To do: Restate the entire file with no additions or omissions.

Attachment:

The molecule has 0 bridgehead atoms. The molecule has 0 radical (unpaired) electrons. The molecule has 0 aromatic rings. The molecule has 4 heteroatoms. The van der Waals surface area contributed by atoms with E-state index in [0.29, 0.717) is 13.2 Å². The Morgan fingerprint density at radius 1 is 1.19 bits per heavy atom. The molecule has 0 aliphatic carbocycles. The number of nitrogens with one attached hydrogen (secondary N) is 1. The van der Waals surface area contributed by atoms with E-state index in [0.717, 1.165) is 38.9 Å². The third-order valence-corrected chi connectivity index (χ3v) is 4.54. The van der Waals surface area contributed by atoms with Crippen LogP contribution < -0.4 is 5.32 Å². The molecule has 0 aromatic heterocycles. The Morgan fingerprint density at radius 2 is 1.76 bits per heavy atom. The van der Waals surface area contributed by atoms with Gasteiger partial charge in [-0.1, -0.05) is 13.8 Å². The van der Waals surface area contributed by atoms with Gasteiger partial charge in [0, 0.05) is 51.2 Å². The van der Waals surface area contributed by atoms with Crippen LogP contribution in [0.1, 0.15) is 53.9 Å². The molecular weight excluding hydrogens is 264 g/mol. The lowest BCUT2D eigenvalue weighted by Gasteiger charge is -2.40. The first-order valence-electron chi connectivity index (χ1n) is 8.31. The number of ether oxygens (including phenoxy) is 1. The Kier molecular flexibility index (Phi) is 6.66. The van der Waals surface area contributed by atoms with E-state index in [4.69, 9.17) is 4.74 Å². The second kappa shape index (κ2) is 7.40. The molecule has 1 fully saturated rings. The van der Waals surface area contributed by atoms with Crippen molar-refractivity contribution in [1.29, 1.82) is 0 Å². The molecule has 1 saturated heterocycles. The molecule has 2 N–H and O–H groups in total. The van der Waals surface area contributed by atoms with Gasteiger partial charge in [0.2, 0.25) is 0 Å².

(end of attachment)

The molecule has 0 bridgehead atoms. The molecule has 0 radical (unpaired) electrons. The molecule has 0 aromatic rings. The molecule has 4 heteroatoms. The van der Waals surface area contributed by atoms with E-state index in [0.29, 0.717) is 13.2 Å². The Morgan fingerprint density at radius 1 is 1.19 bits per heavy atom. The molecule has 0 aliphatic carbocycles. The number of nitrogens with one attached hydrogen (secondary N) is 1. The van der Waals surface area contributed by atoms with E-state index in [0.717, 1.165) is 38.9 Å². The third-order valence-corrected chi connectivity index (χ3v) is 4.54. The van der Waals surface area contributed by atoms with Crippen LogP contribution < -0.4 is 5.32 Å². The molecule has 0 aromatic heterocycles. The Morgan fingerprint density at radius 2 is 1.76 bits per heavy atom. The van der Waals surface area contributed by atoms with Gasteiger partial charge in [-0.1, -0.05) is 13.8 Å². The van der Waals surface area contributed by atoms with Gasteiger partial charge in [0, 0.05) is 51.2 Å². The van der Waals surface area contributed by atoms with Crippen LogP contribution in [0.1, 0.15) is 53.9 Å². The molecular weight excluding hydrogens is 264 g/mol. The lowest BCUT2D eigenvalue weighted by Gasteiger charge is -2.40. The first-order valence-electron chi connectivity index (χ1n) is 8.31. The number of ether oxygens (including phenoxy) is 1. The Kier molecular flexibility index (Phi) is 6.66. The van der Waals surface area contributed by atoms with E-state index in [4.69, 9.17) is 4.74 Å². The second kappa shape index (κ2) is 7.40. The molecule has 1 fully saturated rings. The van der Waals surface area contributed by atoms with Crippen molar-refractivity contribution in [1.29, 1.82) is 0 Å². The molecule has 1 saturated heterocycles. The molecule has 2 N–H and O–H groups in total. The van der Waals surface area contributed by atoms with Gasteiger partial charge in [0.2, 0.25) is 0 Å².